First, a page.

Reverend Ryerson Visits Owen Sound and despite a great reception from the citizens of the community, he posts a negative newspaper story of the community.
Owen Sound has long been noted for its number of beautiful churches. But in the beginning the religious needs of the inhabitants were not always met. In the first years of settlement, there was no one in the area to care for the spiritual needs of the pioneers. The closest minister was Reverend John Neelands of St. Vincent. Father Neelands, as he was known, tried to pay regular visits to the settlers at Owen Sound. But given the distance between settlements and the lack of efficient transportation routes the pioneers did not enjoy frequent religious services led by a minister.
Therefore, it was with great excitement that the settlers here awaited the arrival in the summer of 1842 of Reverend Ryerson at this tiny outpost in the wilderness. Ryerson left Toronto and followed Yonge Street north to Holland Landing, where he boarded a boat and sailed across Lake Simcoe to Barrie. From Barrie he portaged seven miles to a branch of the Nottawasaga River, where he sailed to Georgian Bay. Here he was met by some friends of his church who brought him to St. Vincent. After conducting a service, he travelled on to the Indian Village which was located at the present-day site on Brooke.
At his Sunday service at the native village located on the west shore of Owen Sound, he spoke about the evils of alcohol, especially in terms as a currency for trading with the native people for fish and furs. He stated that "...the trader that would give whiskey to the poor Indian in order that he might more easily deprive him of his fish and furs..." would make even the Devil "...ashamed of such a low miserable creature...".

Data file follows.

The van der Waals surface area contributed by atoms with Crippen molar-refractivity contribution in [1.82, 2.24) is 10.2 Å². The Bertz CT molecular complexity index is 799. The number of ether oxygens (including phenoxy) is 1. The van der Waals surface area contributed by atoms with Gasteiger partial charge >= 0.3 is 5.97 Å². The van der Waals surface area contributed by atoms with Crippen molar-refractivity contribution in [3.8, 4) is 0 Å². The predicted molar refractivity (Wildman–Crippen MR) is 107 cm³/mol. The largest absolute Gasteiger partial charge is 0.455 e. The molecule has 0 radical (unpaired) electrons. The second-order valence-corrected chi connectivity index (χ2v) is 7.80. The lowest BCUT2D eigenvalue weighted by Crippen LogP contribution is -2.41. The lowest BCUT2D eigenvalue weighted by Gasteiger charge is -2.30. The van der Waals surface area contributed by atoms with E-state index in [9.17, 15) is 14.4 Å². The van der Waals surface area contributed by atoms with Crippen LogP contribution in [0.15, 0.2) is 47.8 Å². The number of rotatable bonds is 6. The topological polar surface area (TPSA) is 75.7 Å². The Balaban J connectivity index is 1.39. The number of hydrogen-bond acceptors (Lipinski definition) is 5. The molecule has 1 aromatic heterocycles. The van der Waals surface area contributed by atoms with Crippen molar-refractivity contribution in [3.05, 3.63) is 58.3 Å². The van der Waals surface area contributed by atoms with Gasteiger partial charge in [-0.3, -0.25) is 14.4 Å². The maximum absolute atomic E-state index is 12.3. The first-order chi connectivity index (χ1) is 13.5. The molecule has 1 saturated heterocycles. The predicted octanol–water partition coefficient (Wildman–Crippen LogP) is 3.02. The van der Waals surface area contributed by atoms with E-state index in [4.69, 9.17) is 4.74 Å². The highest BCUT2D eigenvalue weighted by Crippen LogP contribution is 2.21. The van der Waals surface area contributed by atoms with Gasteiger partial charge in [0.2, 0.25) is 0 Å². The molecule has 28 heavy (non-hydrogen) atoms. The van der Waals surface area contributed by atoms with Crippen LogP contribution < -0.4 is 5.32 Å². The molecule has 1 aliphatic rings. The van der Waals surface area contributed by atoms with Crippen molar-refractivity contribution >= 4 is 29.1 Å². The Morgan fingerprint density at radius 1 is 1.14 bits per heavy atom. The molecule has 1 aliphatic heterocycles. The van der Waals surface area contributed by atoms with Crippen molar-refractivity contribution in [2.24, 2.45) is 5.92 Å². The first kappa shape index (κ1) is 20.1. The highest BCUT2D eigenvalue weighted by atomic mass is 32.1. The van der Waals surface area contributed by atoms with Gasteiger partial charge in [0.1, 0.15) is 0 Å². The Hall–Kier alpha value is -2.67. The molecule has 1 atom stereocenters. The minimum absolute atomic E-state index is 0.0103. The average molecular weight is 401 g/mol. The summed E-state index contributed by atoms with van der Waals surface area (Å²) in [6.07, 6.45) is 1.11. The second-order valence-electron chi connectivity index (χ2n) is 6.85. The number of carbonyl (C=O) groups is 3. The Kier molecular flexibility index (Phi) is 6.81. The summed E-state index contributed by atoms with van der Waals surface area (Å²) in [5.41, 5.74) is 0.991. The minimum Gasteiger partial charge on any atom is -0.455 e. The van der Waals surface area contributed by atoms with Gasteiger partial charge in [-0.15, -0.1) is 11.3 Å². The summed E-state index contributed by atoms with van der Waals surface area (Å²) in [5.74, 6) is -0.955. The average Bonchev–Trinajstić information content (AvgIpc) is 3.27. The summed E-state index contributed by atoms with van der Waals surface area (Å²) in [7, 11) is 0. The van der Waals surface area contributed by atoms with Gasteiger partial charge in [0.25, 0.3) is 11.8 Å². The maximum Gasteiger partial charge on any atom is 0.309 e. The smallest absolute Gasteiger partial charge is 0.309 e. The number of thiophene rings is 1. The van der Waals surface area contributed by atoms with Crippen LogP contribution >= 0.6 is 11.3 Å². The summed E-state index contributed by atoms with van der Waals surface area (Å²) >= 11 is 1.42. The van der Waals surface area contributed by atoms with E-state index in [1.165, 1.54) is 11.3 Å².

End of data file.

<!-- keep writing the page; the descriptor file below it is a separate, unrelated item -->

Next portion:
He travelled from here to Colpoy's Bay where he followed the portage route across the peninsula to Lake Huron. After conducting a service at the Native village at Saugeen, he returned home to Toronto via Goderich.
The inhabitants of the pioneering community at Owen Sound had been pleased with the visit from the distinguished Reverend Ryerson and they had spared nothing to celebrate his stay. The attendance both at Boyd's residence and at the religious services had encompassed virtually every member of the community. With regard to the banquet at Boyd's and other meals served, Ryerson's hosts had ensured that the quality and quantity of food was the best possible. However, Reverend Ryerson's pioneer hosts received a rude shock when he returned to Toronto.
Upon his return, Ryerson published his own account of his visit to the Georgian Bay region in some Toronto newspapers. He obviously did not appreciate the efforts of his hosts, nor did he seem to have enjoyed his stay in the region. He described the settlement here as "...a small white settlement the inhabitants of which were in a state of starvation for want of temporal and spiritual food".
The publication of Reverend Ryerson's impressions of this region angered and hurt his pioneer hosts. They had taken great care and spent much energy in providing their guest with the best possible accommodations and the most bountiful meals available. As for their spiritual needs, they felt only remorse for the fact that their community still lacked a permanent religious leader or a permanent house of worship. The injury that Ryerson's comments inflicted upon the citizens of this pioneering community was entirely unnecessary, but some would later suggest it was only an omen of future interactions between Toronto and rest of rural Ontario. After all, Toronto did not earn its name `Hog Town' overnight.
A version of this article first appeared in my Local History column in the Owen Sound Sun Times in 1996.
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